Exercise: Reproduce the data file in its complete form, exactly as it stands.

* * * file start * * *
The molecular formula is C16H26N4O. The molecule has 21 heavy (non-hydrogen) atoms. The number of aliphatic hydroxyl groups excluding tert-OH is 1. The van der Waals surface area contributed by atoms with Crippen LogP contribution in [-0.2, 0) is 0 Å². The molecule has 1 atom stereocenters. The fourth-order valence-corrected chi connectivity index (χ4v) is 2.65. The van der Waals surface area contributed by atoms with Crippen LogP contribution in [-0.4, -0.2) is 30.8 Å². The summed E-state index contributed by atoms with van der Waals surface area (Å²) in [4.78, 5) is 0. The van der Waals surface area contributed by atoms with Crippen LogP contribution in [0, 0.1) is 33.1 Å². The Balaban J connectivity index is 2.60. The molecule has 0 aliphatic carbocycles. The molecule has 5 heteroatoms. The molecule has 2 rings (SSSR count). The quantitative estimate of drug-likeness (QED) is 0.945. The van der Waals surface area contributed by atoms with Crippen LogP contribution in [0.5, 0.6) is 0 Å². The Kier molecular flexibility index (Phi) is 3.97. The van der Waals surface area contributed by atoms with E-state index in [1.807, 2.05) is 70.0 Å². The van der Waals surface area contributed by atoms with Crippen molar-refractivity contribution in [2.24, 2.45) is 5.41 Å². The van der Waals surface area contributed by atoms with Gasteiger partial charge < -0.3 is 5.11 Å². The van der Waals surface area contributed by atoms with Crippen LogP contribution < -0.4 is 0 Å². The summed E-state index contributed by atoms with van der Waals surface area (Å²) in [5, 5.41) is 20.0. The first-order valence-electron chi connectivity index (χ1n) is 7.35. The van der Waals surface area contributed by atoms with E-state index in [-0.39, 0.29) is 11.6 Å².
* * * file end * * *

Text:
The molecular formula is C16H26N4O. The molecule has 21 heavy (non-hydrogen) atoms. The number of aliphatic hydroxyl groups excluding tert-OH is 1. The van der Waals surface area contributed by atoms with Crippen LogP contribution in [-0.2, 0) is 0 Å². The molecule has 1 atom stereocenters. The fourth-order valence-corrected chi connectivity index (χ4v) is 2.65. The van der Waals surface area contributed by atoms with Crippen LogP contribution in [-0.4, -0.2) is 30.8 Å². The summed E-state index contributed by atoms with van der Waals surface area (Å²) in [4.78, 5) is 0. The van der Waals surface area contributed by atoms with Crippen LogP contribution in [0, 0.1) is 33.1 Å². The Balaban J connectivity index is 2.60. The molecule has 0 aliphatic carbocycles. The molecule has 5 heteroatoms. The molecule has 2 rings (SSSR count). The quantitative estimate of drug-likeness (QED) is 0.945. The van der Waals surface area contributed by atoms with Crippen LogP contribution in [0.5, 0.6) is 0 Å². The Kier molecular flexibility index (Phi) is 3.97. The van der Waals surface area contributed by atoms with E-state index in [1.807, 2.05) is 70.0 Å². The van der Waals surface area contributed by atoms with Crippen molar-refractivity contribution in [2.24, 2.45) is 5.41 Å². The van der Waals surface area contributed by atoms with Gasteiger partial charge < -0.3 is 5.11 Å². The van der Waals surface area contributed by atoms with Crippen LogP contribution < -0.4 is 0 Å². The summed E-state index contributed by atoms with van der Waals surface area (Å²) in [5, 5.41) is 20.0. The first-order valence-electron chi connectivity index (χ1n) is 7.35. The van der Waals surface area contributed by atoms with E-state index in [-0.39, 0.29) is 11.6 Å².